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Greenway grows greener future

May 14, 2024 News Story
Greenway - Tree Planting

Greenway School students can see the forest through the trees. 

On May 8, students at the West End elementary school helped to plant approximately 50 trees, including crabapple, mountain ash, pin cherry, burr oak, and trembling aspen. The trees are the beginning of the Greenway Community Forest, a greener, cooler, more eco-friendly future for the school and surrounding community. 

“When I first started here, this was a grass desert,” said Greenway teacher Nic Skrabek, who is also on the school’s Education for Sustainable Development committee. 

“The only trees inside the fence were the ones that were probably planted when the school was built in 1909. They are elms and they’re all marked to be removed. In the last 15 years we’ve been able to plant about 50 trees. Some took, some didn’t. But, with all the help we’re getting, we’re planting another 50 trees just today alone.”

Green Action Centre, a local non-profit environmental organization, received funding for the project from Green Communities Canada, through its Living Cities Canada Fund.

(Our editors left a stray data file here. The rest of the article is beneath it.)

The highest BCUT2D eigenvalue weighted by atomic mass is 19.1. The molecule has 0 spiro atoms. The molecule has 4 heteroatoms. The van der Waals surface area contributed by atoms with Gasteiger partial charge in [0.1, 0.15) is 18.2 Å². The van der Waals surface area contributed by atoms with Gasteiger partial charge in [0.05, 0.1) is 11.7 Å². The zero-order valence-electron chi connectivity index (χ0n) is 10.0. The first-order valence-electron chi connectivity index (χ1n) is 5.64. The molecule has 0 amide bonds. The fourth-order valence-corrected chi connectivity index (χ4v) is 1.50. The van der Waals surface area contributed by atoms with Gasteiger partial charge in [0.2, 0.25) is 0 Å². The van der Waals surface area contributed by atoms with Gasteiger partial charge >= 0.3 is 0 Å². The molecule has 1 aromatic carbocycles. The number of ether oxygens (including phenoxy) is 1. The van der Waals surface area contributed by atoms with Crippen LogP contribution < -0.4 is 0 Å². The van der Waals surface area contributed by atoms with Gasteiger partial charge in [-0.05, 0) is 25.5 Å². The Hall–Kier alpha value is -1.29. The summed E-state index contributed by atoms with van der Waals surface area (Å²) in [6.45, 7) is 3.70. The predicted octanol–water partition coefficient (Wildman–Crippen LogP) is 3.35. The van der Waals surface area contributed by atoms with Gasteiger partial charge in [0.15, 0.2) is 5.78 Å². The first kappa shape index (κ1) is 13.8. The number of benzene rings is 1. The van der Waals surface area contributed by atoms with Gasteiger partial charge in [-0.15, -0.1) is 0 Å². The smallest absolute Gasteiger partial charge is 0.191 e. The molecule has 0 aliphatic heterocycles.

Trees Winnipeg, West End Resource Centre, Green Drop and Manitoba Eco-Network also participated in the planting project. 

“The biggest reason we’re doing this is climate change is real, we’re already feeling the effects, and trees help reduce those effects and help communities to be more resilient,” said Kristen Malec, compost program coordinator at Green Action Centre. 

“Many of the elms are coming down due to Dutch elm disease, so having new trees will eventually provide great amounts of shade for the students and also the community who uses the greenspace. One of Greenway’s goals is to increase the biodiversity on the property. We’re planting a wide-variety of tree species today, including fruit-producing trees that will support wildlife, as well as flowering trees that will support pollinators.”

The tree-planting day culminated with a barbecue, a chance for community members to get a first look at the Greenway Community Forest.

“The students are planting trees for themselves and also for the students of the future,” Skrabek said. “Greenway is a niche community. It’s multi-generational. We have parents and even grandparents who also came to school here. We want to have that moment where these kids can come back years later with their children and say, ‘I was here when this was planted.’”

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